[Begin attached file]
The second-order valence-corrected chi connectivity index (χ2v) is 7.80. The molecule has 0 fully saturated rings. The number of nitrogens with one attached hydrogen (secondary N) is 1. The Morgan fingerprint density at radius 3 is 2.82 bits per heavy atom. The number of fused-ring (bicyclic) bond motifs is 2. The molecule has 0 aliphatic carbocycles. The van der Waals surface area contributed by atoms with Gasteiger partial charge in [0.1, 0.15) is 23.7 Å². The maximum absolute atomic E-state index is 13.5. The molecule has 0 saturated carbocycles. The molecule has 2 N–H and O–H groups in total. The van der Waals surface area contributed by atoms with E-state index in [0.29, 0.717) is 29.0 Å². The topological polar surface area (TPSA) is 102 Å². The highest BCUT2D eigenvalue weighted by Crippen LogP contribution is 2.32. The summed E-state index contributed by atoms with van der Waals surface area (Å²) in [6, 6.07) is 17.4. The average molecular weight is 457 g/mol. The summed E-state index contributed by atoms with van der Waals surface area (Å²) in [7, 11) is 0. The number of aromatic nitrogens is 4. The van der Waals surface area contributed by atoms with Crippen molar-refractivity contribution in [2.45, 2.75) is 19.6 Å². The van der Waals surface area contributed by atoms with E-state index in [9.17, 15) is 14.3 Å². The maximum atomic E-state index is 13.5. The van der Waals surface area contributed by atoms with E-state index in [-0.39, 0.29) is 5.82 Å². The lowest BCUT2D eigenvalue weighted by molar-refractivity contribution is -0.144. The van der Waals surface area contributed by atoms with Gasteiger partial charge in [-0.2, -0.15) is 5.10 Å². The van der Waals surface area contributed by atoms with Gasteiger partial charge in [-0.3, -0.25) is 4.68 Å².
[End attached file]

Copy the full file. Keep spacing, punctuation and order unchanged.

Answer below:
The second-order valence-corrected chi connectivity index (χ2v) is 7.80. The molecule has 0 fully saturated rings. The number of nitrogens with one attached hydrogen (secondary N) is 1. The Morgan fingerprint density at radius 3 is 2.82 bits per heavy atom. The number of fused-ring (bicyclic) bond motifs is 2. The molecule has 0 aliphatic carbocycles. The van der Waals surface area contributed by atoms with Gasteiger partial charge in [0.1, 0.15) is 23.7 Å². The maximum absolute atomic E-state index is 13.5. The molecule has 0 saturated carbocycles. The molecule has 2 N–H and O–H groups in total. The van der Waals surface area contributed by atoms with E-state index in [0.29, 0.717) is 29.0 Å². The topological polar surface area (TPSA) is 102 Å². The highest BCUT2D eigenvalue weighted by Crippen LogP contribution is 2.32. The summed E-state index contributed by atoms with van der Waals surface area (Å²) in [6, 6.07) is 17.4. The average molecular weight is 457 g/mol. The summed E-state index contributed by atoms with van der Waals surface area (Å²) in [7, 11) is 0. The number of aromatic nitrogens is 4. The van der Waals surface area contributed by atoms with Crippen molar-refractivity contribution in [2.45, 2.75) is 19.6 Å². The van der Waals surface area contributed by atoms with E-state index in [9.17, 15) is 14.3 Å². The maximum atomic E-state index is 13.5. The van der Waals surface area contributed by atoms with E-state index in [-0.39, 0.29) is 5.82 Å². The lowest BCUT2D eigenvalue weighted by molar-refractivity contribution is -0.144. The van der Waals surface area contributed by atoms with Gasteiger partial charge in [-0.2, -0.15) is 5.10 Å². The van der Waals surface area contributed by atoms with Gasteiger partial charge in [-0.3, -0.25) is 4.68 Å².